Weld Australia pushes for prioritising local content in renewable energy transition

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Image credit: malp/stock.adobe.com

Weld Australia is urging federal and state governments to establish local content procurement policies requiring 60 per cent of all fabricated steel used in renewable energy projects to be manufactured locally by Australian welders.

This follows the recent expansion of the Federal Government’s Capacity Investment Scheme, which aims to drive approximately $10 billion worth of investment in renewables. 

The scheme was expanded in November 2023 to raise $40 billion in private investment, adding another 32 GW of capacity to the National Energy Market. 

Geoff Crittenden, CEO of Weld Australia, welcomed the expansion of the Capacity Investment Scheme and noted the significance of incorporating local and First Nations content requirements into the scheme’s tenders. 

“The Federal Government must commit to building sovereign manufacturing capability for renewable energy projects by legislating local content policy. Local content legislation must specify that 60% of all fabricated steel used in our renewable energy projects is manufactured in Australia by local welders.”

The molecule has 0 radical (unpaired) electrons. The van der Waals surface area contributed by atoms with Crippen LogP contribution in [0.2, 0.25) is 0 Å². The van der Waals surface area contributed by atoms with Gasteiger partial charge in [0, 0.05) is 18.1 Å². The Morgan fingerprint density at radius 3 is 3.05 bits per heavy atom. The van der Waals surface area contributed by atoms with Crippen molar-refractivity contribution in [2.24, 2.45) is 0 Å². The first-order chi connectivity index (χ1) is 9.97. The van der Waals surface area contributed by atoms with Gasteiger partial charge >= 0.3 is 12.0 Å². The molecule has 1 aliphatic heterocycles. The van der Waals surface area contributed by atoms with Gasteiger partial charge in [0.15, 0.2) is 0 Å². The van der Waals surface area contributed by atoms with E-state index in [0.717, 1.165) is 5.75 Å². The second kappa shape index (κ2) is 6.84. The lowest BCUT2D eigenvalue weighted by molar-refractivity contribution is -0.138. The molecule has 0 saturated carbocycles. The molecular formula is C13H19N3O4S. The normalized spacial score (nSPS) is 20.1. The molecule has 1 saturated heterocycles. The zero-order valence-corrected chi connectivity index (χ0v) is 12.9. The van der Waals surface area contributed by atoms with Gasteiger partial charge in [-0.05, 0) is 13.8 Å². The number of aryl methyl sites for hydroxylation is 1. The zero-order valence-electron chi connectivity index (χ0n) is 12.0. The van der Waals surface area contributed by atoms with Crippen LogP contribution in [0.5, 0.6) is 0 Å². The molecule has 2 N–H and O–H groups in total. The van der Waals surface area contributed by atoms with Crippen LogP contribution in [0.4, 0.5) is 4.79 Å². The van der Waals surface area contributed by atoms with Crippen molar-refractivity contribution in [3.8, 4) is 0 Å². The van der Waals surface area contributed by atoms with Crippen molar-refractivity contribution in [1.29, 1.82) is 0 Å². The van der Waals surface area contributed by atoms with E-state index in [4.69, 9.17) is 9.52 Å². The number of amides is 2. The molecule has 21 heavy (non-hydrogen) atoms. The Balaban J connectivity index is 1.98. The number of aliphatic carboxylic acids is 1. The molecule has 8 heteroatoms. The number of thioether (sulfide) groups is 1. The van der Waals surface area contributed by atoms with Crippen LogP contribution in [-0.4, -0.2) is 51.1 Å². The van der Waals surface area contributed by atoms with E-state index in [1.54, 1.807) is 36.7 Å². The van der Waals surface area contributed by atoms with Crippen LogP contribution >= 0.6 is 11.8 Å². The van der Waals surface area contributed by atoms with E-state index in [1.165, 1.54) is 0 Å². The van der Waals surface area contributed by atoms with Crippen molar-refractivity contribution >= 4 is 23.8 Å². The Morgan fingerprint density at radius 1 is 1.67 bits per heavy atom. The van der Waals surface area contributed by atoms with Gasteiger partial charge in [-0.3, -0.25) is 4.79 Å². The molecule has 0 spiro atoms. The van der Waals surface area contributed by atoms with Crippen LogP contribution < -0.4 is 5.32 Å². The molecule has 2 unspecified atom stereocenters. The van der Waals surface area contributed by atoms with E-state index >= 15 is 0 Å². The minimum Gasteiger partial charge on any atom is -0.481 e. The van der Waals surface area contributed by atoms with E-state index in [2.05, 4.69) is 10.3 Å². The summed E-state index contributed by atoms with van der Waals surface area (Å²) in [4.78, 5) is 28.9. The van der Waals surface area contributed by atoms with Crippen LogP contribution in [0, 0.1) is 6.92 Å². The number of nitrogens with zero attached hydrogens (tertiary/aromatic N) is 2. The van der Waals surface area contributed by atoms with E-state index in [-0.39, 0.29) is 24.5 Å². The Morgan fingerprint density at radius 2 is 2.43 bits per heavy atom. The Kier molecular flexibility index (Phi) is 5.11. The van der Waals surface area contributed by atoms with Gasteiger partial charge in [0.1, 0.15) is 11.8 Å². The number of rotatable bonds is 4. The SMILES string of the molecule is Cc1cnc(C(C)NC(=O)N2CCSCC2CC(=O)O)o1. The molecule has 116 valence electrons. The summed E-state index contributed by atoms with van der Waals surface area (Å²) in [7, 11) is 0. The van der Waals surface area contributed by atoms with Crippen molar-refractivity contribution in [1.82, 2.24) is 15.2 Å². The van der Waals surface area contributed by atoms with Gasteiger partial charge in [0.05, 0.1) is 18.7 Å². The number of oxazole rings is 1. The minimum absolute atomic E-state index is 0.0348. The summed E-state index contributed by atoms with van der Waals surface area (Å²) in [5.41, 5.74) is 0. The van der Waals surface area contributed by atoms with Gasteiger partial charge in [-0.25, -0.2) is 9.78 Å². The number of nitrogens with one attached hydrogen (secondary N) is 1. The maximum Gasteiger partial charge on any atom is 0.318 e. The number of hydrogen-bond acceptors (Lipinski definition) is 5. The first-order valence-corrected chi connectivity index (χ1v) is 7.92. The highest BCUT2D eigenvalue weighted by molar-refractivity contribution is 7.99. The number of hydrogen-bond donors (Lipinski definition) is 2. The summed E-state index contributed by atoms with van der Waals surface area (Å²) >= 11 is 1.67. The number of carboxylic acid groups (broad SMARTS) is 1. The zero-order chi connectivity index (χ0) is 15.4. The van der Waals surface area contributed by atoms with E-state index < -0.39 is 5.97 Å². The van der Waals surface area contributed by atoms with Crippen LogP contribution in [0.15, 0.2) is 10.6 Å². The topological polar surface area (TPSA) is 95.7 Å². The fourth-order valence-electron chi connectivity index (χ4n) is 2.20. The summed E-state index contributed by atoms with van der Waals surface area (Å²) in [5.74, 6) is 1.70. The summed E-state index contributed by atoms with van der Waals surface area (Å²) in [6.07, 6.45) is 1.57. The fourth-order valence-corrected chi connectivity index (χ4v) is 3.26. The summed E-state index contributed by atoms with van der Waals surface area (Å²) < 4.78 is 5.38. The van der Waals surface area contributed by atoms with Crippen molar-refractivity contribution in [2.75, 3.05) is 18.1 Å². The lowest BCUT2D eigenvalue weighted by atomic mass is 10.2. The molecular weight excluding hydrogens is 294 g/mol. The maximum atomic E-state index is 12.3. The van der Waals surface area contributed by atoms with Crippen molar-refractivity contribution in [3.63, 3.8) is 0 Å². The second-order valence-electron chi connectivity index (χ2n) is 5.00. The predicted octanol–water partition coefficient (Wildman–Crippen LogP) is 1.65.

“This local content legislation must be drafted in conjunction with industry to eliminate the loopholes that so often arise in these types of policies. The Federal Government must also mandate that all wind towers are constructed, erected and inspected according to Australian Standards,” Crittenden said. 

Australian businesses have long advocated for specific, measurable local content requirements in government contracts, but tangible examples of procurement policies in line with this are yet to be seen in Australia. 

Through these mandates, local welding and manufacturing companies can be assured of the security of sufficient orders to enable them to invest in the necessary workforce, plant, and equipment to deliver high-quality, cost-effective renewable energy assets. 

“Unless industry and governments come together now to formulate a plan of attack, when the time comes to manufacture the assets needed for our clean energy transition, there will be no fabrication facilities, no skilled workforce, and no regulatory frameworks in place. There will be no sovereign manufacturing capability. Specifying local welding companies in the Federal Government’s Capacity Investment Scheme tenders is imperative,” Weld Australia said.